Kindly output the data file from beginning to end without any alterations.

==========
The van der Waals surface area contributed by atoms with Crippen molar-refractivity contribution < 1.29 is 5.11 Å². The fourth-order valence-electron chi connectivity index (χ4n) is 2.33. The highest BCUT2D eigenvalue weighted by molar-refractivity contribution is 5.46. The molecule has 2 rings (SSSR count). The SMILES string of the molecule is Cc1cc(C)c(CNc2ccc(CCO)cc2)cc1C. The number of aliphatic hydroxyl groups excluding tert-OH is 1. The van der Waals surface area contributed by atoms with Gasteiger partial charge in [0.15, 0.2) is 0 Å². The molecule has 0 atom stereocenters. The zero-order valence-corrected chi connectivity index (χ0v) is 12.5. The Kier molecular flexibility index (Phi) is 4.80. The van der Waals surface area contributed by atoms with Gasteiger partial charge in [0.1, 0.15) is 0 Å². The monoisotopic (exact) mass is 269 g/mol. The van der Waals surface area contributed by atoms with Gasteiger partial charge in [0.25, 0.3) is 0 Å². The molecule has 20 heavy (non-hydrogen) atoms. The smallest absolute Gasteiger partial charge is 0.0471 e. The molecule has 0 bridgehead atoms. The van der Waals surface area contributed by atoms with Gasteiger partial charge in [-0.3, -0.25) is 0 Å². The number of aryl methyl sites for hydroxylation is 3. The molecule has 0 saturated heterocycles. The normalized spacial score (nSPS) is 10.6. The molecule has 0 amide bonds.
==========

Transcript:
The van der Waals surface area contributed by atoms with Crippen molar-refractivity contribution < 1.29 is 5.11 Å². The fourth-order valence-electron chi connectivity index (χ4n) is 2.33. The highest BCUT2D eigenvalue weighted by molar-refractivity contribution is 5.46. The molecule has 2 rings (SSSR count). The SMILES string of the molecule is Cc1cc(C)c(CNc2ccc(CCO)cc2)cc1C. The number of aliphatic hydroxyl groups excluding tert-OH is 1. The van der Waals surface area contributed by atoms with Gasteiger partial charge in [0.15, 0.2) is 0 Å². The molecule has 0 atom stereocenters. The zero-order valence-corrected chi connectivity index (χ0v) is 12.5. The Kier molecular flexibility index (Phi) is 4.80. The van der Waals surface area contributed by atoms with Gasteiger partial charge in [0.1, 0.15) is 0 Å². The monoisotopic (exact) mass is 269 g/mol. The van der Waals surface area contributed by atoms with Gasteiger partial charge in [0.25, 0.3) is 0 Å². The molecule has 20 heavy (non-hydrogen) atoms. The smallest absolute Gasteiger partial charge is 0.0471 e. The molecule has 0 bridgehead atoms. The van der Waals surface area contributed by atoms with Gasteiger partial charge in [-0.3, -0.25) is 0 Å². The number of aryl methyl sites for hydroxylation is 3. The molecule has 0 saturated heterocycles. The normalized spacial score (nSPS) is 10.6. The molecule has 0 amide bonds.